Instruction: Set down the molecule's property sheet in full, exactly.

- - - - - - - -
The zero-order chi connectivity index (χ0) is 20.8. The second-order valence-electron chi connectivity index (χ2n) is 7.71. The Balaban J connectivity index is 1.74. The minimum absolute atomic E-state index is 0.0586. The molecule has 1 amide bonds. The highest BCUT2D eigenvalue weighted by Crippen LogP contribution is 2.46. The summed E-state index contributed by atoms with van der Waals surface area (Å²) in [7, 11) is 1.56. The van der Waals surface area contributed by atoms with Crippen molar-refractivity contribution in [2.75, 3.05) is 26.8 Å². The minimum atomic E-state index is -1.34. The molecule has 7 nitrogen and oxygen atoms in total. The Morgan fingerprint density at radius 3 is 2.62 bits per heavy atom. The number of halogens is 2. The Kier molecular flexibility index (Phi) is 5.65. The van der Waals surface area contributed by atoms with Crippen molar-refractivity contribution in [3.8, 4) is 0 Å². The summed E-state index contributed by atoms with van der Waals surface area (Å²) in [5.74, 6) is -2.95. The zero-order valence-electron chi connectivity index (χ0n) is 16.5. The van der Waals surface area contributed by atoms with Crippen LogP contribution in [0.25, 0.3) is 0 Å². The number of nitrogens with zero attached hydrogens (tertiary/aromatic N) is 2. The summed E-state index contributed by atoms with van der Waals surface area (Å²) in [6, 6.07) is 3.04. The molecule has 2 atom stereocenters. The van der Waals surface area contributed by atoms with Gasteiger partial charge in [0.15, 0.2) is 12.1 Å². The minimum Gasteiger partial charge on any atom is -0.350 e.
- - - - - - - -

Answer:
The zero-order chi connectivity index (χ0) is 20.8. The second-order valence-electron chi connectivity index (χ2n) is 7.71. The Balaban J connectivity index is 1.74. The minimum absolute atomic E-state index is 0.0586. The molecule has 1 amide bonds. The highest BCUT2D eigenvalue weighted by Crippen LogP contribution is 2.46. The summed E-state index contributed by atoms with van der Waals surface area (Å²) in [7, 11) is 1.56. The van der Waals surface area contributed by atoms with Crippen molar-refractivity contribution in [2.75, 3.05) is 26.8 Å². The minimum atomic E-state index is -1.34. The molecule has 7 nitrogen and oxygen atoms in total. The Morgan fingerprint density at radius 3 is 2.62 bits per heavy atom. The number of halogens is 2. The Kier molecular flexibility index (Phi) is 5.65. The van der Waals surface area contributed by atoms with Crippen molar-refractivity contribution in [3.8, 4) is 0 Å². The summed E-state index contributed by atoms with van der Waals surface area (Å²) in [5.74, 6) is -2.95. The zero-order valence-electron chi connectivity index (χ0n) is 16.5. The van der Waals surface area contributed by atoms with Crippen LogP contribution in [0.25, 0.3) is 0 Å². The number of nitrogens with zero attached hydrogens (tertiary/aromatic N) is 2. The summed E-state index contributed by atoms with van der Waals surface area (Å²) in [6, 6.07) is 3.04. The molecule has 2 atom stereocenters. The van der Waals surface area contributed by atoms with Gasteiger partial charge in [0.15, 0.2) is 12.1 Å². The minimum Gasteiger partial charge on any atom is -0.350 e.